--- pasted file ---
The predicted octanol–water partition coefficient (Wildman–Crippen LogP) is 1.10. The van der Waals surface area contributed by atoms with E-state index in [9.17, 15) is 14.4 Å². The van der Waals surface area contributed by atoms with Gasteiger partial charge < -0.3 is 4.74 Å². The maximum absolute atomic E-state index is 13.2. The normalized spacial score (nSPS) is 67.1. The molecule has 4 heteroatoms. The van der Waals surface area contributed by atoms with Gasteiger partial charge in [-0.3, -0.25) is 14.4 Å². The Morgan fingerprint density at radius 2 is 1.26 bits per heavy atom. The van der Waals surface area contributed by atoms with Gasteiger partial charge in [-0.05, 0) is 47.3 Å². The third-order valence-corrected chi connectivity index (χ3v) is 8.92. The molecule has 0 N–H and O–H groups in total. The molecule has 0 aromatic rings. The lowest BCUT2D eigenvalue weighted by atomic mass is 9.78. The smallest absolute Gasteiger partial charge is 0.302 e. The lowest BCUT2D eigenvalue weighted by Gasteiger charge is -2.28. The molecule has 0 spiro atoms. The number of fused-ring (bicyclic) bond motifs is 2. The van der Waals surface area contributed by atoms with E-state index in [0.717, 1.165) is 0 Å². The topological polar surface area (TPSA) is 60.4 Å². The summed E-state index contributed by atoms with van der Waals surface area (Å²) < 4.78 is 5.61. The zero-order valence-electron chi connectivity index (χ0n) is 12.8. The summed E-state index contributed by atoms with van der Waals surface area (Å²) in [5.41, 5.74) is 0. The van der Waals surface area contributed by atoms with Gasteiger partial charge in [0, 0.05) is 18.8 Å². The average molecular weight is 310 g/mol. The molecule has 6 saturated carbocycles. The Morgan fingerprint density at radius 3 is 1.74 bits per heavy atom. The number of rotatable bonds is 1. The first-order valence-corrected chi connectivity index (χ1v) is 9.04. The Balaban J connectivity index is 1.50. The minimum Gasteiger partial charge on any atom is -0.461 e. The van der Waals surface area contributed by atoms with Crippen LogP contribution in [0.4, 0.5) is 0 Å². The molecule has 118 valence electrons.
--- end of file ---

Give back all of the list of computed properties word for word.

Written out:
The predicted octanol–water partition coefficient (Wildman–Crippen LogP) is 1.10. The van der Waals surface area contributed by atoms with E-state index in [9.17, 15) is 14.4 Å². The van der Waals surface area contributed by atoms with Gasteiger partial charge < -0.3 is 4.74 Å². The maximum absolute atomic E-state index is 13.2. The normalized spacial score (nSPS) is 67.1. The molecule has 4 heteroatoms. The van der Waals surface area contributed by atoms with Gasteiger partial charge in [-0.3, -0.25) is 14.4 Å². The Morgan fingerprint density at radius 2 is 1.26 bits per heavy atom. The van der Waals surface area contributed by atoms with Gasteiger partial charge in [-0.05, 0) is 47.3 Å². The third-order valence-corrected chi connectivity index (χ3v) is 8.92. The molecule has 0 N–H and O–H groups in total. The molecule has 0 aromatic rings. The lowest BCUT2D eigenvalue weighted by atomic mass is 9.78. The smallest absolute Gasteiger partial charge is 0.302 e. The lowest BCUT2D eigenvalue weighted by Gasteiger charge is -2.28. The molecule has 0 spiro atoms. The number of fused-ring (bicyclic) bond motifs is 2. The van der Waals surface area contributed by atoms with E-state index in [0.717, 1.165) is 0 Å². The topological polar surface area (TPSA) is 60.4 Å². The summed E-state index contributed by atoms with van der Waals surface area (Å²) < 4.78 is 5.61. The zero-order valence-electron chi connectivity index (χ0n) is 12.8. The summed E-state index contributed by atoms with van der Waals surface area (Å²) in [5.41, 5.74) is 0. The van der Waals surface area contributed by atoms with Gasteiger partial charge in [0, 0.05) is 18.8 Å². The average molecular weight is 310 g/mol. The molecule has 6 saturated carbocycles. The Morgan fingerprint density at radius 3 is 1.74 bits per heavy atom. The number of rotatable bonds is 1. The first-order valence-corrected chi connectivity index (χ1v) is 9.04. The Balaban J connectivity index is 1.50. The minimum Gasteiger partial charge on any atom is -0.461 e. The van der Waals surface area contributed by atoms with Crippen LogP contribution in [0.4, 0.5) is 0 Å². The molecule has 118 valence electrons.